When you have to go to great lengths to hide a habit, does that mean it’s a sin? I never thought much about it until I decided I wanted a cigarette late one night, long after my husband had gone to bed. I would have wandered outside to puff away, but I was afraid he would hear the creaking of the door. Instead, I huddled alongside the stove, blowing my smoke into the exhaust fan, dropping my ashes into a Styrofoam cup filled with water.
It’s not that I don’t know what a gross habit it is. I don’t enjoy the smell or the taste. I even have to limit my smoking due to migraine headaches. I know it makes me look cheap, and that people question my faith when they see me with a cigarette perched between my fingers. There is seemingly no positive reason to smoke. With all the negatives lined up like cancerous ducks in a row, you would think it would be enough to make me stop.
So what has been holding me back?
When I was a student at a small Christian university in Tennessee, I rebelled in every way. I actively sought out new ways to get in trouble. It was my first time away from my folks, and it was my first time alone in such a massive city. I knew very few people and was going through some personal problems. By day, I was attending chapel and taking notes in my Bible classes. By night, I was drinking, surrendering myself to guys and doing my best to “live it up” … or so I thought.
I suppose I thought this was how artists were supposed to live. After all, I was an aspiring songwriter living in Nashville. It seemed the more hardcore you were, the more success you found. No doubt there were plenty of people around me living that way. In many cases, it didn’t matter if you were a Christian or not—everyone had a reputation to maintain.
But now I’m in my mid-20s. I don’t drink, party or play in a band anymore. I have no more musical aspirations to speak of. I’m married to a man I adore, who adores Jesus Christ. God has changed my life and given me peace.
I just can’t shake this smoking problem.
I think I’ve figured out the problem. While I know my Nashville days are far behind me, it will always be a little fantasy of mine. Part of me will always wish I had further pursued my dream of becoming a well-respected songwriter. As a result, I think I’m hanging on to my one last spurt of rebellion for dear life. It allows me to think of myself as thick-skinned and unafraid.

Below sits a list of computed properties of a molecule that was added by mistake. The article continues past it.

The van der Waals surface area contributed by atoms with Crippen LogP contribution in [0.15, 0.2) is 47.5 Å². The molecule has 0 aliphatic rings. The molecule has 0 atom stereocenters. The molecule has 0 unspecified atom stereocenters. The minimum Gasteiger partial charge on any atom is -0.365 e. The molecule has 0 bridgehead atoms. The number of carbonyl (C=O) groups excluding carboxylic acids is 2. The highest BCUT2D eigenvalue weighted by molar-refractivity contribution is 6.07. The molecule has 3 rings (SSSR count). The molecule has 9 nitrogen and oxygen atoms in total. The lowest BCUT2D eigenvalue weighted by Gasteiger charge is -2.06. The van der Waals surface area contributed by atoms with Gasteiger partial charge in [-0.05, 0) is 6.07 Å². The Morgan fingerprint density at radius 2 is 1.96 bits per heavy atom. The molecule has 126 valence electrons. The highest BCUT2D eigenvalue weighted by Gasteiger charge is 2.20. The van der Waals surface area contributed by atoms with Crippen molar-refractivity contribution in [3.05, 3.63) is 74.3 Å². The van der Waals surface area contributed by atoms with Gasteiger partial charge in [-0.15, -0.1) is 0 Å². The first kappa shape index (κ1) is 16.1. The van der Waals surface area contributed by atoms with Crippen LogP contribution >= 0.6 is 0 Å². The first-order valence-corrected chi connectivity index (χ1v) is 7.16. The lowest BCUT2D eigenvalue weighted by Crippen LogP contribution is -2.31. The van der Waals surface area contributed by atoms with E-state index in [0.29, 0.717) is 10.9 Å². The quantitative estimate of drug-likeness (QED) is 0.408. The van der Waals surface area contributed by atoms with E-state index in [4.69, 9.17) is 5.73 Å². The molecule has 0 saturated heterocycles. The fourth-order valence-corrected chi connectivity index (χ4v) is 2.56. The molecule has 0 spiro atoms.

I’ve always been afraid of the Christian women who seem to have their lives together. You know the ones I mean. They’re the ones home schooling their five children, signing up for all the potluck dinners, leading Bible studies in their immaculate living rooms. They seem perfectly polished, whereas I am more than a bit rough around the edges. Truthfully, I envy them. I want what they have. I want God to make me into one of these women, because that is what I admire. But I am scared that I will fail at it, or that I won’t live up to some invisible standard that I wrestle with in my own mind.
I am afraid that by giving up my one last rebellion and turning the reins over to God, I will be somehow exposed. I will be forced to face the demons that do their best to wriggle into the areas of my spirit that I don’t guard as closely as I should. I will be compelled to deal with a past that I would prefer to forget, but won’t let me.
It would be easier if my smoking sin were just a way to relax, or a physical addiction. Instead, it is a mental addiction, a spiritual crutch, one more wall to place between myself and the Father I know loves me. It is, most of all, an illustration of just how Satan can take something so small and turn it into such a huge stumbling block … if we let him.
So when I finally throw away that last pack and declare myself a nonsmoker at last, it will be because I’m ready to let God work amidst the scratches and scars on my heart, not because the smell got to me or because I was tired of a simple cold turning into bronchitis all the time. And, I am sure what seems to be a huge stumbling block today will seem like a tiny bump in the road tomorrow.[Julie Anne Fidler is a writer from Pennsylvania who is wrestling with her faith.]
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